Ebola UK: First checks underway at Heathrow's Terminal 1 – but passenger from Gambia says she wasn't checked

Some passengers travelled from Liberia to Heathrow via Brussels – but others will go on to UK airports without screening

Simon Calder
Tuesday 14 October 2014 13:13
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Passengers arrive at Heathrow as enhanced screening begins for the Ebola virus
Passengers arrive at Heathrow as enhanced screening begins for the Ebola virus

As the death rate from Ebola in Sierra Leone, Liberia and Guinea rises, a screening programme seeking to identify victims of Ebola arriving from West Africa begins today at Heathrow.

Last week the Government said it would not introduce screening, but then reversed the decision based on what it said was new advice from the Chief Medical Officer. Checks are to be made of passengers arriving at Heathrow and Gatwick airports, and London St Pancras Eurostar terminal. When the system is fully up and running, 200 medical staff will be deployed.

Terminal 1 at Britain’s busiest airport is the location for the first checks. It was chosen because Brussels Airlines flights arrive there. The Belgian carrier is the leading link between West Africa, and one of only three airlines serving the worst-affected countries; the other two are Air France and Royal Air Maroc.

To confuse the picture, this is the last day that Brussels Airlines will serve Terminal 1. Tomorrow, the carrier moves, along with three other airlines, to the new Terminal 2. Terminal 1 will then have no flights of interest.

The screening has met with lukewarm support from the medical profession. Some experts have said it will divert staff and resources pointlessly, as it is unlikely to identify any sufferer who was not picked up by the pre-flight screening in West Africa. Yesterday the Health Secretary, Jeremy Hunt, modified the medical mission statement by saying: “I call it 'Screening and Monitoring'.”

Passengers will be asked by UK Border Force officials during the routine passport checks if they have travelled from one of the afflicted countries. If they say they have, then staff from Public Health England will interview them, take their temperature and provide information on how to respond if they develop symptoms such as a high temperature, headaches, fatigue and nausea.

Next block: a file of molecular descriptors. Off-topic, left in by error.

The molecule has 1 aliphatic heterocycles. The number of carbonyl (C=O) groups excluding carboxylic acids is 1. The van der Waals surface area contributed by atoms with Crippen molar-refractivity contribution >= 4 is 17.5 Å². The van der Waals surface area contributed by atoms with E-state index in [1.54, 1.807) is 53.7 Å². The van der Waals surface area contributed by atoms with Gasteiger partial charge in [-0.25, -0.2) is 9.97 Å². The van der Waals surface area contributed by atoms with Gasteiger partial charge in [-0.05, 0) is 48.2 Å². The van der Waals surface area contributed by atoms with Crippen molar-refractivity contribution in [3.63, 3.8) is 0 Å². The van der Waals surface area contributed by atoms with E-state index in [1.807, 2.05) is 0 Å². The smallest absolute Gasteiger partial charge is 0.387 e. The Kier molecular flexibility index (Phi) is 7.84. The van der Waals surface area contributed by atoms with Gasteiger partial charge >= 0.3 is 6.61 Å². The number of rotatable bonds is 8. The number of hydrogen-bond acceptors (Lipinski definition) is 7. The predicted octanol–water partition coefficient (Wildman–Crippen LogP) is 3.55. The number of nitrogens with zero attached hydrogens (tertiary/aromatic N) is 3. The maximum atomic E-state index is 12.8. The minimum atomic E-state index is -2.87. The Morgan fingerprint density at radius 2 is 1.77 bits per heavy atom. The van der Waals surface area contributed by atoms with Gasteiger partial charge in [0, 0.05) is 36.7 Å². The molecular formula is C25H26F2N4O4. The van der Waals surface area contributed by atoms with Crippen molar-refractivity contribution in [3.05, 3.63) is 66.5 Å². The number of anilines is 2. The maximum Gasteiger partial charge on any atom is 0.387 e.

The only flight from Africa to Europe of interest today is Brussels Airlines flight 1497 from Monrovia in Liberia to the Belgian capital. It was an Airbus A330 jet, with up to 284 passengers on board. Some will have remained in Brussels, while others transferred to dozens of different flights - a total of 43 with Brussels Airlines flight numbers alone. These include connections to Birmingham, Bristol, East Midlands and Manchester, where no checks will take place.

The connecting flight to Heathrow, SN2093, arrived at 9.18am. One passenger, Regina Gere, had flown from Banjul in The Gambia via Brussels. She told London Live: “No-one stopped me. I did see a sign saying “Health Check”, but they didn’t come to me anyway. I feel that if I’ve just come from West Africa, where I was screened, it should be standard procedure. As a person who lives in Britain, I’d feel safer.”

Some passengers and crew arriving at Heathrow had witnessed the quarantine of an Emirates jet that had arrived at the Boston's Logan Airport from Dubai. Five passengers were said to have been displaying symptoms of Ebola. Emirates does not serve any of the affected countries.

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